The State Department and USAID haven't had an inspector general for over five years, and a growing chorus of lawmakers in both parties want new Secretary of State John Kerry to do something about it. "As you begin your tenure, we would like to raise an issue essential to the proper functioning of the Department of State. For more than five years, since January 16, 2008, the Department has lacked a presidentially-nominated, Senate-confirmed Inspector General."
Lydia Dennett: "One concern is that the origin of the propaganda for foreign audiences might not be known to the domestic recipient. Might this loosening of the ban on propaganda be a slippery slope?"
Greetings from Washington.... a firestorm has erupted over a Congressional amendment related to U.S. public diplomacy... the ferocity of the debate has had little to do with the technical aspects or merits of the legislation itself. At stake, and what the argument was really about, were iconic American values.
Kudos to the House Appropriations Committee for protecting U.S. international broadcasting against the eviscerating cuts in language services and personnel contained in the President’s proposed fiscal year (FY) 2013 budget. If the budget passes—a big “if,” of course—it could reverse a direction that can only be described as self-defeating for American foreign policy and public diplomacy.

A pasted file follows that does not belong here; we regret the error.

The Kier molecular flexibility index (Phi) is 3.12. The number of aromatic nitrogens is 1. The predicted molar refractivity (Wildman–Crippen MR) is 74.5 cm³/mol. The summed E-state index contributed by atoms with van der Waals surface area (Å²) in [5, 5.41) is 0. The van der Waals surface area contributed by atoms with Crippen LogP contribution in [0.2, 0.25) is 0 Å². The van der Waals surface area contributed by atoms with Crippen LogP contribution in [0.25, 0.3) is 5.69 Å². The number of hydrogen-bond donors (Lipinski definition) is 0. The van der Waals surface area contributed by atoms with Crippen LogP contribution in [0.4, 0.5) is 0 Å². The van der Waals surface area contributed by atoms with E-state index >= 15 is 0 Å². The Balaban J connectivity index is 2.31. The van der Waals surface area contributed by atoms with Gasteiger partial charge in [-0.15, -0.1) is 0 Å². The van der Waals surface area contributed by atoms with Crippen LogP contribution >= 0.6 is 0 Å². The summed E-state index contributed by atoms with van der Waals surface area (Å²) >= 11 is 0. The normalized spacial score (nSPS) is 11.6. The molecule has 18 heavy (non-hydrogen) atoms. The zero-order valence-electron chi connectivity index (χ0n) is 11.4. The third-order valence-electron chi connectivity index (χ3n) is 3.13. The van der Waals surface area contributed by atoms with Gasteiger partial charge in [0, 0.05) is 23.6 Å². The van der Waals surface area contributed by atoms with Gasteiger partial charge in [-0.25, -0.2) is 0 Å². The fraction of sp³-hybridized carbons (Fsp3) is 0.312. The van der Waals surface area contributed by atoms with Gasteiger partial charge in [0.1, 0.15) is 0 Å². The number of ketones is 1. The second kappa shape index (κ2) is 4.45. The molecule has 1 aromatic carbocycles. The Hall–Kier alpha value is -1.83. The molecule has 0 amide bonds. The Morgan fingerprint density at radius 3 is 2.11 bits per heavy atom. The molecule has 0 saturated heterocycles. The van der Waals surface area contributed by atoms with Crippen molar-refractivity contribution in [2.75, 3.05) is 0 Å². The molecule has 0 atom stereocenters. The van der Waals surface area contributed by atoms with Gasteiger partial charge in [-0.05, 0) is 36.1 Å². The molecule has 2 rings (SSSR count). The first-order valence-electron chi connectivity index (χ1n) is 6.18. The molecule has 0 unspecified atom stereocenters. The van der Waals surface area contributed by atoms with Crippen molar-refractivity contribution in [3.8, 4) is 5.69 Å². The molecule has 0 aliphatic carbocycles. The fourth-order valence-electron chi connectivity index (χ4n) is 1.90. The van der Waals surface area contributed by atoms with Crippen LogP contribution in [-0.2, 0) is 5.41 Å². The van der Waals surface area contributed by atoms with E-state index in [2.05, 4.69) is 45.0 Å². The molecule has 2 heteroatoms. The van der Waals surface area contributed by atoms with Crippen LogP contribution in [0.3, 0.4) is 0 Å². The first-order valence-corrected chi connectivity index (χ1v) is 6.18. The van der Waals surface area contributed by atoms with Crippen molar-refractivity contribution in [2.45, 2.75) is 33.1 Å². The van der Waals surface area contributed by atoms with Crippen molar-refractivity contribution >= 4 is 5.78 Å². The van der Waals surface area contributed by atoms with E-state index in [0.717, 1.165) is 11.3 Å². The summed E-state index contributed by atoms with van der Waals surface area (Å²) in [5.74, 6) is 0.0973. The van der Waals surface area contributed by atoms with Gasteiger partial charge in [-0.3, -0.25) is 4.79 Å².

The Broadcasting Board of Governors (BBG) announced its intention to restructure U.S. international broadcasting... In addition, the Board called for a plan to consolidate the agency’s three non-federal broadcast networks: Radio Free Europe/Radio Liberty, Radio Free Asia, and the Middle East Broadcasting Networks.
Now, as senior Republican on a key appropriations panel for foreign operations, Graham is trying to stave off funding cuts for a softer kind of power exercised by diplomats, civilian training corps and U.S. contractors who help other governments battle AIDS, modernize schools, instruct police, clean water wells and enhance their armed forces.
American foreign policy must reorient itself to the soft power of exporting American values and know-how so the Sotomayors, Brins, Omidyars and Zakarias in Puerto Rico, Russia, Iran and India can find success at home.
“What works so well about Peace Corps is that it’s not a development organization,” Goyal said. “It’s really more about cultures, languages, and people.”